- Here are four terms to help you and your buddies communicate well and get through the coming weeks of school closures
- We even have an idiom about chipped bowls to remind you to be sensitive about how your words can make others feel
During the pandemic, we have not been able to see our classmates or friends as often as we would like. Even though we can meet over the internet, we may still have to break the ice during Zoom study sessions, and we need to be more sensitive about what we say since miscommunication is much more common online.
Thus, we should learn how to be more aware of each other’s feelings and avoid getting into unnecessary arguments. Here are some Cantonese phrases to help you discuss your friendships.
1. 破冰 po3 bing1 (por-bing): “Break ice”
Meaning: to lighten the mood, or to help people who have not met before to feel more relaxed with each other. Sometimes, it is also used when two people have an icy relationship but eventually apologise and make up with each other, hence breaking the ice.
In English: to break the ice; to make up with someone
Example: No one said a word in the Zoom meeting until I por-bing with a joke.
2. 開波 hoi1 bo1 (hoy-baw): “Start ball”
Meaning: to start a fight. The literal meaning of this phrase is to kick off a game by serving the ball, but in Cantonese slang, it has also become a way to refer to physical or verbal fights.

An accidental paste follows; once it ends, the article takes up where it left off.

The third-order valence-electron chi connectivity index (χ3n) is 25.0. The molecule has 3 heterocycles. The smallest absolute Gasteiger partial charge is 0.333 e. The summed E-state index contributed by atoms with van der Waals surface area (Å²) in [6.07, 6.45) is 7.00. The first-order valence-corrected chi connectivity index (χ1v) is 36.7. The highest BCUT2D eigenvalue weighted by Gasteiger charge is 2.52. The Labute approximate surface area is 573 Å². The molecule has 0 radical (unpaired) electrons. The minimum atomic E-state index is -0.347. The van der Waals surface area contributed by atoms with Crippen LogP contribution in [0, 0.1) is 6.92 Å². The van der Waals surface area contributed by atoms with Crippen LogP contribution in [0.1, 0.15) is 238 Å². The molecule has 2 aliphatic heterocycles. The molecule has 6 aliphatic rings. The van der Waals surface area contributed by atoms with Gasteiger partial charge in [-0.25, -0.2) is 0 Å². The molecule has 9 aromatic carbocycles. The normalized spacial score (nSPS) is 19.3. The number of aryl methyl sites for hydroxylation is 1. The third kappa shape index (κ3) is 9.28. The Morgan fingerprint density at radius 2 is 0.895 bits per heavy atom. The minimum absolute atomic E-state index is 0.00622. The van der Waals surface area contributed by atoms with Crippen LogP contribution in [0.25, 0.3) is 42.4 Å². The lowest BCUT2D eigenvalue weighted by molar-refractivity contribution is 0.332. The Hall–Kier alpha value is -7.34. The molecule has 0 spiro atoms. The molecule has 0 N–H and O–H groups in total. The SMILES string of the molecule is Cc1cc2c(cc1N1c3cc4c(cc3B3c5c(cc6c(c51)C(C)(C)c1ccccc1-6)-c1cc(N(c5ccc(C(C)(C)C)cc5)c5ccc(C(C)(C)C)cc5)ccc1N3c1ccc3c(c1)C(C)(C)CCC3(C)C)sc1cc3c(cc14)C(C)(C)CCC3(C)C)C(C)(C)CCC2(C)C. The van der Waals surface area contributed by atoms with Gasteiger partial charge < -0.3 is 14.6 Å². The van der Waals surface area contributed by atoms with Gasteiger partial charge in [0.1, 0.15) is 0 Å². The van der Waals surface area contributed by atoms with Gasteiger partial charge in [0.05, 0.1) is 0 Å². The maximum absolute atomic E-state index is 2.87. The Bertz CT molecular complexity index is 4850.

In English: to kick off; to start a fight
Example: The captains of the two teams hoi-baw because of a dispute over who should get to use the football pitch first.
3. 篤背脊 duk1 bui3 zek3 (dook-booi-jek): “Poke the back”
Meaning: to gossip about someone, or to say something hurtful behind another person’s back. The phrase literally means to poke somebody’s back, but it describes when people are friendly to someone in front of them but will say mean things once they have left.
In English: to stab someone in the back; to talk about someone behind their back; to backstab someone
Example: Once Rachel left the room, I saw Janice immediately go to the teacher and dook-booi-jek – what a bad friend!
4. 崩口人忌崩口碗 bang1 hau2 jan4 gei6 bang1 hau2 wun2 (bung-how-yun-gay-bung-how-woon): “Cleft-lipped people are scared of chipped bowls”
Meaning: do not mention something that another person might be sensitive about. The idiom says that if you have a guest with a cleft lip, you should not serve them with a chipped bowl, or else they might think you are mocking them. More generally, if you want to avoid making someone else feel bad, you should be careful with your words.
In English: be careful about what you say; mind your words; if you have nothing nice to say, don’t say it
Example: Andy’s girlfriend just dumped him, so we need to be careful not to discuss our relationships too much – bung-how-yun-gay-bung-how-woon!